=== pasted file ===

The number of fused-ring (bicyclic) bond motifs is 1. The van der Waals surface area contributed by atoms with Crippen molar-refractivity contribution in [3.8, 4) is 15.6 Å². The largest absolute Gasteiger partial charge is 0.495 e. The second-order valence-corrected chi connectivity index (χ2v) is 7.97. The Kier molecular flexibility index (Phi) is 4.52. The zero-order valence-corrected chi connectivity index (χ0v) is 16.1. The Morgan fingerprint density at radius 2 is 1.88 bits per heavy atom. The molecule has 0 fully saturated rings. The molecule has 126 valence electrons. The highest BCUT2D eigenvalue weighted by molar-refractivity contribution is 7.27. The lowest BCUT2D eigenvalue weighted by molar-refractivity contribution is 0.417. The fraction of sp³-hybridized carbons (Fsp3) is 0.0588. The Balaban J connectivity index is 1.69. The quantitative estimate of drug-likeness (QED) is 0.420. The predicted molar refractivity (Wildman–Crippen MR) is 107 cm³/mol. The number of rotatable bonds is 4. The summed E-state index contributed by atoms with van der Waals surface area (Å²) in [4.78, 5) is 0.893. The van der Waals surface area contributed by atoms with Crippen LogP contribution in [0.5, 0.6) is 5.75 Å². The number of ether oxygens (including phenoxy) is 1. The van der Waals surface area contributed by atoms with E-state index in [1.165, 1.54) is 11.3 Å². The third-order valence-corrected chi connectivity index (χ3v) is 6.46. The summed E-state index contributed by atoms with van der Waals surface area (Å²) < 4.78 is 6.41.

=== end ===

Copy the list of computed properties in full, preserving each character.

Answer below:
The number of fused-ring (bicyclic) bond motifs is 1. The van der Waals surface area contributed by atoms with Crippen molar-refractivity contribution in [3.8, 4) is 15.6 Å². The largest absolute Gasteiger partial charge is 0.495 e. The second-order valence-corrected chi connectivity index (χ2v) is 7.97. The Kier molecular flexibility index (Phi) is 4.52. The zero-order valence-corrected chi connectivity index (χ0v) is 16.1. The Morgan fingerprint density at radius 2 is 1.88 bits per heavy atom. The molecule has 0 fully saturated rings. The molecule has 126 valence electrons. The highest BCUT2D eigenvalue weighted by molar-refractivity contribution is 7.27. The lowest BCUT2D eigenvalue weighted by molar-refractivity contribution is 0.417. The fraction of sp³-hybridized carbons (Fsp3) is 0.0588. The Balaban J connectivity index is 1.69. The quantitative estimate of drug-likeness (QED) is 0.420. The predicted molar refractivity (Wildman–Crippen MR) is 107 cm³/mol. The number of rotatable bonds is 4. The summed E-state index contributed by atoms with van der Waals surface area (Å²) in [4.78, 5) is 0.893. The van der Waals surface area contributed by atoms with Crippen LogP contribution in [0.5, 0.6) is 5.75 Å². The number of ether oxygens (including phenoxy) is 1. The van der Waals surface area contributed by atoms with E-state index in [1.165, 1.54) is 11.3 Å². The third-order valence-corrected chi connectivity index (χ3v) is 6.46. The summed E-state index contributed by atoms with van der Waals surface area (Å²) < 4.78 is 6.41.